TAPPER: Brynn Gingras, thank you so much. The "NATIONAL LEAD" now. Assigned the President Trump's tough talk on illegal immigration perhaps is having an impact. The Department of Homeland Security says illegal southwest border crossings are down 40 percent from January to February. The Secretary of Homeland Security, former General John Kelly announced the numbers himself. Statistics that are usually a quiet website post with little fanfare. Kelly made it a point to say crossings took a dramatic drop after the President's inauguration January 20th. Officials called the drop unprecedented. Typically the January to February change is actually an increase of 10 to 20 percent. A former customs and border protection official tell CNN however, it might be premature to credit President Trump for the decline factor such as whether, and the economy, the official say can affect border crossing numbers. The owners of a small Washington, D.C. restaurant are suing the President of the United States claiming his luxury hotel and restaurant is unfairly hurting their business. Do they really have a case? That story next.

(COMMERCIAL BREAK)

[16:55:00] TAPPER: We're back with today's "MONEY LEAD." Owners of a D.C. restaurant are now the first to sue President Trump since taking office. Claiming his D.C. hotel is unfairly eating up competition. That is the focus of today's conflict of interest watch. Cork Wine Bar, is about a mile and a half away from the Trump Hotel, it's a family owned local business. Its owner say their business, however, is now second choice to anyone who wants to curry favor with the Trump administration. They also say President Trump is directly benefiting from his hotel because he is still on the lease.

CNN's Christina Alesci joins me now. Using this logic, basically every restaurant and bar in Washington D.C. is competing with the Trump Hotel. Do the owners really have a case? Have they proved that they've been harmed in any way?

CHRISTINA ALESCI, CNN CORRESPONDENT: Well, that's and excellent question. And I asked that very question at the press conference today. So did other reporters. Look, the bottom line is, the restaurant owners said they've seen a downturn in private events there, but the couple and their attorneys declined to provide any figures today that back that up. In the future, however, I think they'll welcome a request for evidence in court because that would allow the plaintiffs to make their own request for information, possibly even Trump's tax returns. Now, the core of this argument is the restaurant owners call Washington, D.C. a company town full of foreigners, diplomats, lobbyist, and business leaders seeking to influence the administration. So, those people have a choice between having dinner or hosting an event at Trump Hotel versus another venue like Cork, why not choose the Trump Hotel? Listen.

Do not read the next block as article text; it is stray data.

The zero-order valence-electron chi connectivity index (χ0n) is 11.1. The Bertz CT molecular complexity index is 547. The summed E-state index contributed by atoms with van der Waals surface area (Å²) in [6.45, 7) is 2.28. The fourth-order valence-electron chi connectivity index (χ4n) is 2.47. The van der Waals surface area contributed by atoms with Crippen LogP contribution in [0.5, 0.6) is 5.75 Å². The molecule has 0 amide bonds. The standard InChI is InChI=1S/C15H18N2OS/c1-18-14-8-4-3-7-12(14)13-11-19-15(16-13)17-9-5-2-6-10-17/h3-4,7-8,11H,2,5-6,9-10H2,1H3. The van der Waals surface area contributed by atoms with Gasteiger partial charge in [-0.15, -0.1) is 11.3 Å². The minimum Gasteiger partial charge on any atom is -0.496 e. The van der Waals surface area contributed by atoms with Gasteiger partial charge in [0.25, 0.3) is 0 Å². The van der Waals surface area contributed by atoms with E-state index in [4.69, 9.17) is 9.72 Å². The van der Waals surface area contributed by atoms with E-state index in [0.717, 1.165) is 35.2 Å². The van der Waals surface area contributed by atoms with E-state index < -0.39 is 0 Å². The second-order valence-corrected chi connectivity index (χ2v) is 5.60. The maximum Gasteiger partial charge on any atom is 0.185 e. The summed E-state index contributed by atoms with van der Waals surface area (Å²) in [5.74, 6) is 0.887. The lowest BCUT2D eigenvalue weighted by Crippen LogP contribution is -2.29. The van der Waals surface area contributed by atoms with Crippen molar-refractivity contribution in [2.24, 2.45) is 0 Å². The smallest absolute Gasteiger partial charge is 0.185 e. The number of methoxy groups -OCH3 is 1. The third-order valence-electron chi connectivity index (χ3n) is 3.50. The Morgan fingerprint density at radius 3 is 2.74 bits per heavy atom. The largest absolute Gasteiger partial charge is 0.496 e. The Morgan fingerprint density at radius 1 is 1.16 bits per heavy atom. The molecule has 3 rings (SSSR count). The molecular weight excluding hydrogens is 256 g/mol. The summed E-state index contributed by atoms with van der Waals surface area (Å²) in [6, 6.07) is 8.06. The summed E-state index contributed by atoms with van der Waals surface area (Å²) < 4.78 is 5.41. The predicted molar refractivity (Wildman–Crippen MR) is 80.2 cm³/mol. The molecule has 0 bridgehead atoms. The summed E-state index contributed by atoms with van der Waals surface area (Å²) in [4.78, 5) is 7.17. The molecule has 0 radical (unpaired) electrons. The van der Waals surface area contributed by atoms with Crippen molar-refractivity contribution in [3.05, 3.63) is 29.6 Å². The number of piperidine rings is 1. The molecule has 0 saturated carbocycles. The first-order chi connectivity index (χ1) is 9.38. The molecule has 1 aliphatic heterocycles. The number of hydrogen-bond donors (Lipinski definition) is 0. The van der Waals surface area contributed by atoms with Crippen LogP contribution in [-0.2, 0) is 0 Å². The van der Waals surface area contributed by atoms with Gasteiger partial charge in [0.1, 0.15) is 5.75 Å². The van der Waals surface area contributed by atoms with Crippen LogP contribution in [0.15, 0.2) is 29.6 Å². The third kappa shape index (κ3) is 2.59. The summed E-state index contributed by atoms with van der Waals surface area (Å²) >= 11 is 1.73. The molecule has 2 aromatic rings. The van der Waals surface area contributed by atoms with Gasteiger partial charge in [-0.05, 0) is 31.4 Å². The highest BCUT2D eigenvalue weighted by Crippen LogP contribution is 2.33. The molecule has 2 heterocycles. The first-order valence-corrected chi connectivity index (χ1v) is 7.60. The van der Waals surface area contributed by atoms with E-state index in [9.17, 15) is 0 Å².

(BEGIN VIDEO CLIP)

DIANE GROSS, CORK AND WINE BAR OWNER: That's the whole thing about what's happening now at the hotel. The possibility of seeing him, the possibility of seeing his staff, of you know, having prominent members of the administration who are even staying there be - you know, seen and available to influence and have conversations.

(END VIDEO CLIP)

ALESCI: Now, the plaintiffs are not looking for money from the lawsuit. Instead, they want the President to divest from his businesses and they are pointing to the lease for the hotel, which is between the federal government and Trump's company. There's a term, as we've talked about, Jake, many times in that lease that bars an elected official from being party to it.

TAPPER: Now, you mentioned how they talked about how his name is on the lease for this hotel even though it is against the rules for the general services administration. But this lawsuit has nothing to do with that so why mention it?

ALESCI: Yes. It is really unclear that that's going to help their case, but Cork's lawyer say the specific language is evidence that the government acknowledges the hotel could be a conduit for funneling money to the administration. Listen.

(BEGIN VIDEO CLIP)

STEVE SCHOONER, PLAINTIFF'S ATTORNEY: The parties to the lease including the government and initially the President understood that this would be unfair competition. And so, it's merely another articulation of how unfair the situation is. That's the situation that needs to be avoided by this lawsuit.

(END VIDEO CLIP)

ALESCI: Now, Jake, you remember the Trump administration committed to donating profits from foreign countries to the treasury for hotels, but it's unclear how they'll be held accountable to that. And today, a Trump organization spokesperson dismissed the lawsuit, calling it a publicity stunt.

TAPPER: It might - I mean, truth to be told. There's a lot of democrats and liberals in this town. It might be one, whether or not they intend it to be, and it might help them get business.

ALESCI: That said there are a lot of high profile lawyers on this that have a reputation. So, that's at stake.

TAPPER: Christina Alesci, thank you to so much. That's it for THE LEAD. I'm Jake Tapper. Turning you over to Wolf Blitzer.